Why Your Job Application Didn’t Get a Response (And What You Can Do About It)

Eagerly sending your resume to the perfect job posting or trying to contact executive recruiters – but not getting a response?

If you thought your executive resume was strong, and your LinkedIn Profile was ready for prime time, it might seem that your application traveled into a black hole! 

Many executives report similar experiences, with reactions ranging from despair to frustration with employers. Can’t they at least acknowledge your message?

Why don’t recruiters take the time to call you back? What can you do to avoid wondering where you stand?

Before reading too much into the lack of responses, take a look at these common reasons for employer and recruiter silence – along with ways to circumvent the black hole: Continue reading

Watch Out for These LinkedIn Myths

scaredmanUpdating your LinkedIn Profile, but worried that you’ll somehow slip and expose your job search, or otherwise “out” yourself to your boss?

Before you log in, panic-stricken, to change the controls on your Profile, read this first!

LinkedIn settings—and the visibility associated with them—not only change often, but are regularly misunderstood, as shown by these 3 common myths:

1 – The Contact Settings Giveaway.

Some months back, before LinkedIn’s massive 2012 changes, it was possible for other users to see what types of contacts you were willing to receive.

These options, called Opportunity Preferences, are still available from the Contact Settings (select Settings and go to “Email Preferences,” then “Select the types of messages you’re willing to receive”).

Here, you’ll see Opportunities (“Career opportunities,” “Expertise requests,” “Consulting offers,” and so on).

While it used to be advised to carefully select options other than “Career opportunities,” this no longer applies. LinkedIn now hides your Opportunity Preferences on your Profile, and they are only used to filter you in group searches. Continue reading

How to Conduct a Holiday Job Search For Fast Results – Downloadable via Amazon

Think you have to stop job searching during the holidays because “no one hires” until January?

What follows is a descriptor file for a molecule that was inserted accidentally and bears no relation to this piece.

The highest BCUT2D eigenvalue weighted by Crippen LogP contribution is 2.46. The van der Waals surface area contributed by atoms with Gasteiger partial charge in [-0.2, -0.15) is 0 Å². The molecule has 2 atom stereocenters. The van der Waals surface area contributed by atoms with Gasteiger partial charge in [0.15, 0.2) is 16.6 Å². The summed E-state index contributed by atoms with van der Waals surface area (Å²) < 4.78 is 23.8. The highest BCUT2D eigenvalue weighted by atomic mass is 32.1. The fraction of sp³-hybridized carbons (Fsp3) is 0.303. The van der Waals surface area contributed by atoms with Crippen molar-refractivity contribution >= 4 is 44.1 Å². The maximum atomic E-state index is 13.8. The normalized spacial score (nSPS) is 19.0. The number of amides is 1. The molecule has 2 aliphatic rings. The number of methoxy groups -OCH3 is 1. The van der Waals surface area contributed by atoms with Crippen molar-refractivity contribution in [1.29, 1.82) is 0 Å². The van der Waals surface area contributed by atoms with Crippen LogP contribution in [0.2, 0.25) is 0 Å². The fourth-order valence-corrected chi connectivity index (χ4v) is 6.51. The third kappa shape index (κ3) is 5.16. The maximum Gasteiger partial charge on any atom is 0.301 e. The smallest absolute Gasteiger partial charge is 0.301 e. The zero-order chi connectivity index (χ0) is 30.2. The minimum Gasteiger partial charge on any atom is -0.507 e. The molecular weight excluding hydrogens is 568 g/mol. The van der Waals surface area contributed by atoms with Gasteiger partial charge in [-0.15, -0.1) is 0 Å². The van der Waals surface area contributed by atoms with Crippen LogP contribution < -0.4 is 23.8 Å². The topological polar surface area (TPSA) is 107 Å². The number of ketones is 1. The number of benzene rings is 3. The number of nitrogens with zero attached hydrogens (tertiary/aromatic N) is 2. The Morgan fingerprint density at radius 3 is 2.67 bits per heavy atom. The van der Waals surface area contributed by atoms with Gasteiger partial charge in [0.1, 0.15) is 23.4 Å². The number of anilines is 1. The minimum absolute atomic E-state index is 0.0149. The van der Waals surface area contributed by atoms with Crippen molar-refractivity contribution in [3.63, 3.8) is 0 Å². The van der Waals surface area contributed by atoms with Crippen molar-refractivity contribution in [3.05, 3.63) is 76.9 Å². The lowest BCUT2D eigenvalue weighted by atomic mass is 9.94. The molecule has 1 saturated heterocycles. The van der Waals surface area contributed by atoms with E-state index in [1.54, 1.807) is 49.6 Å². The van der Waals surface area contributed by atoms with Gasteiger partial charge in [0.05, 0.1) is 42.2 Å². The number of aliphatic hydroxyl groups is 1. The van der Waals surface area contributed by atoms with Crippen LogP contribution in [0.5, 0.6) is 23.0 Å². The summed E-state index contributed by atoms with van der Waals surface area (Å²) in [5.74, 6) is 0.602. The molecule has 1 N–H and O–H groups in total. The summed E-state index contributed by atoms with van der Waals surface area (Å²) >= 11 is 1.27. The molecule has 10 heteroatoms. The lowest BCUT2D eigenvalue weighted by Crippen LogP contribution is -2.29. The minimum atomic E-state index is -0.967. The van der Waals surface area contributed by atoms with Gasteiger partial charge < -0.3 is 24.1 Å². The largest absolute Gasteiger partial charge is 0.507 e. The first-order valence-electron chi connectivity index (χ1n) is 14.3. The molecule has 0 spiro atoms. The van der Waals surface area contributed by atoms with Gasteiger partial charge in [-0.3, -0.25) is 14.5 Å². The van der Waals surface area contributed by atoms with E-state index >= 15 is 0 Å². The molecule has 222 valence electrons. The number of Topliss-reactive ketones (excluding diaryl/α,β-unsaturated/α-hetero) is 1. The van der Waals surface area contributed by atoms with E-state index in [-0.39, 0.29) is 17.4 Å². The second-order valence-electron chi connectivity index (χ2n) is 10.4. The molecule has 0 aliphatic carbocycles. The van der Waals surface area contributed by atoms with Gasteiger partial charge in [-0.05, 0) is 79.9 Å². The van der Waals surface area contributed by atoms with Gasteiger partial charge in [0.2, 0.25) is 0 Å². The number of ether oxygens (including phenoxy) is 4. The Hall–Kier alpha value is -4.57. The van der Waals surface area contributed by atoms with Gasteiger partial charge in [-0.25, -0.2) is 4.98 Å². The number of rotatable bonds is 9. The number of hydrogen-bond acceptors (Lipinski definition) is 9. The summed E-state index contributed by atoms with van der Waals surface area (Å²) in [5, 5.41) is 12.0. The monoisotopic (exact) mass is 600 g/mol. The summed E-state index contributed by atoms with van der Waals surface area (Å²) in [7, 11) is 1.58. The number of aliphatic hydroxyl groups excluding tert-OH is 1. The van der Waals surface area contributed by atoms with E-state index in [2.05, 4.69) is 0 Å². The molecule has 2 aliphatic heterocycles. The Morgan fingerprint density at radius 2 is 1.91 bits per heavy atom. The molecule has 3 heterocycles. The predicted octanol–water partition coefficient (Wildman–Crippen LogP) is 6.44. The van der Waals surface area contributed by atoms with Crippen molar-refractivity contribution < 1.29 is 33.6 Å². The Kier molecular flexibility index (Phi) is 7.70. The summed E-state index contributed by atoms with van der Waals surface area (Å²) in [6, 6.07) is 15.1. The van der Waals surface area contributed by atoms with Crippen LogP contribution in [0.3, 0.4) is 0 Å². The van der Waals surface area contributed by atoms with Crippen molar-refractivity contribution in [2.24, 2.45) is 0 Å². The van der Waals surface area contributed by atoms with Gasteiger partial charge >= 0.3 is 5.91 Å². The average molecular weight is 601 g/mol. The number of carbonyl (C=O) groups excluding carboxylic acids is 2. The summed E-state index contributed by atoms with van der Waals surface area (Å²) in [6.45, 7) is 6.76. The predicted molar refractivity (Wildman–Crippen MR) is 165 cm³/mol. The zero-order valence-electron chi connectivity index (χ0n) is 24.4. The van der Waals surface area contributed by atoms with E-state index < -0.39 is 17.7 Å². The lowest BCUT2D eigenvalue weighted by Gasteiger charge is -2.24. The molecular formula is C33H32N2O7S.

Nothing could be further from the truth.

In fact, New Year, New Job! How to Use the Holidays to Advance Your Job Search, a 99-cent download on Amazon from Job-Hunt.org, will quickly convince you to accelerate your efforts right now.

Getting in front of employers during November and December can yield surprisingly fast results. In fact, it’s often much easier to look for the perfect job NOW.

As Job-Hunt.org’s LinkedIn for Job Search Expert, I’ve shared insights on the best ways to update your LinkedIn Profile, use LinkedIn to get in front of hiring managers, reach out to former colleagues, and other holiday-season insights (but they’re in this book only!).

Your downloaded e-book includes cutting-edge tips on how to contact recruiters, enhance your personal brand, network at holiday parties, set up interview appointments, leverage social media, and other ideas, all customized to holiday job search in 2012 and beyond.

Get your copy and start learning how to navigate the job search this holiday season.

5 Reasons You Should Research Your Job-Seeking Competition on LinkedIn

Think LinkedIn is just a place to gather connections, apply to jobs, or cultivate endorsements?

Think again.

With the increased transparency among professional users on LinkedIn, you can use it to check out the careers and credentials of your competition – gaining valuable insight and even a leg up in your job search.

You can see who’s been promoted or holds a position of interest in a target company—and figure out how they were able to make these career moves.

Here are the best reasons to leverage LinkedIn as a research tool (whether you’re in an active job search or just considering looking around) to gauge your fitness in the job market:

1 – You’ll gain insights applicable to your own career path.

If you’re trying to make a move up the corporate ladder, consider looking at the examples presented by those already working at your desired level. Perhaps they started working in a similar occupation, or earned promotions similar to the ones you’re targeting.

Make note of the career paths and steps that these executives have taken, especially in cases where their background matches yours. You might find, for example, that a change in industry or title isn’t the showstopper you originally thought it would be. Continue reading